Leftback said...
5:55 PM  

You can make an argument that this lot will help the bullish case:

THURSDAY, MAY 10
7 a.m. Bank of England asset-buy size GBP325 bln
9:30 p.m. China CPI Apr 3.6%
FRIDAY, MAY 11
1:30 a.m. China industrial production, YoY Apr. 11.9%

Easing Chinese inflation and any kind of decent industrial production number probably makes China a buy. Whether you believe it or not!

Leftback said...
6:42 PM  

gdx has been the worst trading product I have ever seen. Always manages to squeeze everyone out. I hope we get a broad market crash and the GDX gets taken down with it. would be a good buy then. as of now I am stuck in my small position.. some of the juniors looking pretty cheap but they are the ones that get washed out the most in a general sell off.

is there a similar DVY for European high yielders?

abee crombie said...
7:44 PM  

hmm iDVY yielding 6.3 vs DVY 3.3

abee crombie said...
8:02 PM  

c SAYS'
So 'the world is ending' again thanks to Europe,but the US markets rally off the back session ! Once again I think we might get a bit of a short squeeze for the latecomers.No,I don't equate this with bullishness,just an equity market that still has no excrutiating reason to sell off madly.Tiresome to pick and run,but that's what I think we have here.

Anonymous said...
9:14 PM  

C' is spot on there.

Abee, I feel your pain, re GDX.

LB's equities were up on the day. I do think there are some outstanding European opportunities out there for those with cash and intestinal fortitude.

Sold some US fixed income, seemed only prudent to take profits. We'll see what tomorrow brings. This week might be a long grind.

Leftback said...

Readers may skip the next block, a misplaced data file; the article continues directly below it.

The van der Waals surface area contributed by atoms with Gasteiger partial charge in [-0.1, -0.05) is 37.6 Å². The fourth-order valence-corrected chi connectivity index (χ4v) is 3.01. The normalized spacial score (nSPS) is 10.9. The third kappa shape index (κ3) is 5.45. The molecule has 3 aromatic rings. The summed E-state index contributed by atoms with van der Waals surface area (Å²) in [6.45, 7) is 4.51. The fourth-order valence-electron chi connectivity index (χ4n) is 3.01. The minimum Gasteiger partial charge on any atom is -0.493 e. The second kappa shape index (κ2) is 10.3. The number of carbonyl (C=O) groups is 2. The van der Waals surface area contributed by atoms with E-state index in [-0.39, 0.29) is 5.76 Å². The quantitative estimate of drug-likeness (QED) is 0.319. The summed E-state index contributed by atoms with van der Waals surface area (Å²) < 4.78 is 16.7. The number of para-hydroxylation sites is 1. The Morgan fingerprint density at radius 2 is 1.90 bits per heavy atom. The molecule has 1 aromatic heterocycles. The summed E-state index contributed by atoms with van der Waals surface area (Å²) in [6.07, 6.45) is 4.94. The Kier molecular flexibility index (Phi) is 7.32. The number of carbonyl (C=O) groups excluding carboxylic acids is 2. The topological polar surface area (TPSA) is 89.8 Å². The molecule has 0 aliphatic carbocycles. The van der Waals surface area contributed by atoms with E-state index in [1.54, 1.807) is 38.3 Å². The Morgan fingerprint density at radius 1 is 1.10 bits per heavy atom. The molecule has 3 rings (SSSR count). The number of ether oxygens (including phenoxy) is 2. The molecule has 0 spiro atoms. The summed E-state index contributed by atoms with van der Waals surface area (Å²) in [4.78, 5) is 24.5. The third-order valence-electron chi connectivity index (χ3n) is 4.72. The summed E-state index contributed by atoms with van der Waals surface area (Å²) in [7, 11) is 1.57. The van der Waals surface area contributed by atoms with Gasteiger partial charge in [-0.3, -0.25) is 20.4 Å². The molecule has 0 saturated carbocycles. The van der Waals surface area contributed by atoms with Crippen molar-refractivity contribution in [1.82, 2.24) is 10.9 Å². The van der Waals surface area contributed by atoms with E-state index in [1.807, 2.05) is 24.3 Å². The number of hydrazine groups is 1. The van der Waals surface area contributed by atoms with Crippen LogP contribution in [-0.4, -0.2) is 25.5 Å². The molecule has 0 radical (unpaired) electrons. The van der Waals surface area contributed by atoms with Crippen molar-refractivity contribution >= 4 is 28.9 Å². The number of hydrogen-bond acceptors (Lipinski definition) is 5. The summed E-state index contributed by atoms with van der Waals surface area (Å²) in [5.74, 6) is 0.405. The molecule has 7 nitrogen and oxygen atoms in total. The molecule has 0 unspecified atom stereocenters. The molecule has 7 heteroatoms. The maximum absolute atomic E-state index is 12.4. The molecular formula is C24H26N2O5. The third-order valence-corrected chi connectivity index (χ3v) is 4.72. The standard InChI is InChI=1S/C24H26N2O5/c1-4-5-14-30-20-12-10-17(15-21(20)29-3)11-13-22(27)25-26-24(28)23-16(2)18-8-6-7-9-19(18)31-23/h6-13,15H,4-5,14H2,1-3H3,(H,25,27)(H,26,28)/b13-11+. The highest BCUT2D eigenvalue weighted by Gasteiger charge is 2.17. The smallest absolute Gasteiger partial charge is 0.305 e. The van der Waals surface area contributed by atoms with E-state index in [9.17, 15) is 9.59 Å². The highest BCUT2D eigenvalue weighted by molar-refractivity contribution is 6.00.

9:25 PM  

The SPoos & Nazzy 100 still holding March NFP week lows , methinks once that breaks the range is set in....had that week as a bit of an overthrow in real-time...technical reasons of course.

Oops!!..don't forget the fundamentals...not good...how does it get better?..

Amplitudeinthehouse said...
9:30 PM  

LB,
This YEAR might be a long grind, but the sky hasn't fallen yet. Thanks for TEF.

Anonymous said...
12:49 AM  

c SAYS'
Looks like I called that one wrong

Anonymous said...
12:41 PM  

trolls came out from under FTSE bridge.. brl real making new highs (banks there getting it and a dovish CB doenst help).. but the stress indicators, bund and short term Eurodollar (reds I guess) starting to move lower

thinking of running to hide for cover very soon .. short XLF maybe to cover my high beta book... or HYG (just in bigger size) as it should follow eventually

abee crombie said...
2:07 PM  

Those of us who like TEF etc... we will have a chance to buy more..... DXY still holding at 80 or below.

China data overnight and a much awaited BoE QE announcement may finally start to pull the world out of its plunge. Got an eye on the emerging markets today for a punt. Happy to sell more of my US long bonds to those who want them!

Fasten your seat belts...

Leftback said...
2:12 PM  

Make that DXY hovering just above 80... 10y dipping below 1.80, 30y dipping below 3.00. Somebody must really want saefty today. Those punters over there who would like to buy my US 30y bonds..... YOURS!

Leftback said...
2:21 PM  

c SAYS'
Amp,
Can understand you view,but not everything out there is a "knife".
For example,I've been backing basic food sellers like SBRY and TSCO in the weeks behind because these guys could find the blowoff in comms and now oil a big help in holding margins moreover people still need to eat.Meanwhile they pay off around 5% at these levels.
In other places like Japan /India/China same story for me,but also their banks for the most part are not up to their necks in crap so any monetary loosening will help them and I'm sure that loosening will be on the way much sooner than later now.
For me we are now firmly in a game not of all boats being floated ,but one of picking and running then repeat and wash based upon seasonlity and policy expectations.
I also have limit orders to be filled on energy ,but not yet !

Anonymous said...
9:06 AM